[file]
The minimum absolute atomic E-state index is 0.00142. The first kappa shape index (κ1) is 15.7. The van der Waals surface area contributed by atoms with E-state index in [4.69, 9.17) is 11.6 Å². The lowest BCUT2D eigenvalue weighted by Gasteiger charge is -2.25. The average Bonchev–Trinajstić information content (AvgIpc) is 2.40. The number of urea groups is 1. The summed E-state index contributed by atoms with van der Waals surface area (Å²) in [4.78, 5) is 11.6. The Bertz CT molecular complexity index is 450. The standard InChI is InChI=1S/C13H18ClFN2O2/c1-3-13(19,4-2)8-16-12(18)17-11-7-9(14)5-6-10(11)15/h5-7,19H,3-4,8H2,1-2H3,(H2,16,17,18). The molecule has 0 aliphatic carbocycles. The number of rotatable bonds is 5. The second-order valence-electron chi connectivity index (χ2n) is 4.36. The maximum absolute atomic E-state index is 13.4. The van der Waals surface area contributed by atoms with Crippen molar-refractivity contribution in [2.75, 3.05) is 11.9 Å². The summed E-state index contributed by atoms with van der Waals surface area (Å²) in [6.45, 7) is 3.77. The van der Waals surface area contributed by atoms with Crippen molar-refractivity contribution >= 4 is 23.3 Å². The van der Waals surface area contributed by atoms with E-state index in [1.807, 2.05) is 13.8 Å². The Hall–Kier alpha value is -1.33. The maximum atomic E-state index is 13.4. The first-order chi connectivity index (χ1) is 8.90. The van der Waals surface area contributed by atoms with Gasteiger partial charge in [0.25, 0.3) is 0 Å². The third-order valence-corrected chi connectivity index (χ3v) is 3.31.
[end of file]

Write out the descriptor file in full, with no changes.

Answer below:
The minimum absolute atomic E-state index is 0.00142. The first kappa shape index (κ1) is 15.7. The van der Waals surface area contributed by atoms with E-state index in [4.69, 9.17) is 11.6 Å². The lowest BCUT2D eigenvalue weighted by Gasteiger charge is -2.25. The average Bonchev–Trinajstić information content (AvgIpc) is 2.40. The number of urea groups is 1. The summed E-state index contributed by atoms with van der Waals surface area (Å²) in [4.78, 5) is 11.6. The Bertz CT molecular complexity index is 450. The standard InChI is InChI=1S/C13H18ClFN2O2/c1-3-13(19,4-2)8-16-12(18)17-11-7-9(14)5-6-10(11)15/h5-7,19H,3-4,8H2,1-2H3,(H2,16,17,18). The molecule has 0 aliphatic carbocycles. The number of rotatable bonds is 5. The second-order valence-electron chi connectivity index (χ2n) is 4.36. The maximum absolute atomic E-state index is 13.4. The van der Waals surface area contributed by atoms with Crippen molar-refractivity contribution in [2.75, 3.05) is 11.9 Å². The summed E-state index contributed by atoms with van der Waals surface area (Å²) in [6.45, 7) is 3.77. The van der Waals surface area contributed by atoms with Crippen molar-refractivity contribution >= 4 is 23.3 Å². The van der Waals surface area contributed by atoms with E-state index in [1.807, 2.05) is 13.8 Å². The Hall–Kier alpha value is -1.33. The maximum atomic E-state index is 13.4. The first-order chi connectivity index (χ1) is 8.90. The van der Waals surface area contributed by atoms with Gasteiger partial charge in [0.25, 0.3) is 0 Å². The third-order valence-corrected chi connectivity index (χ3v) is 3.31.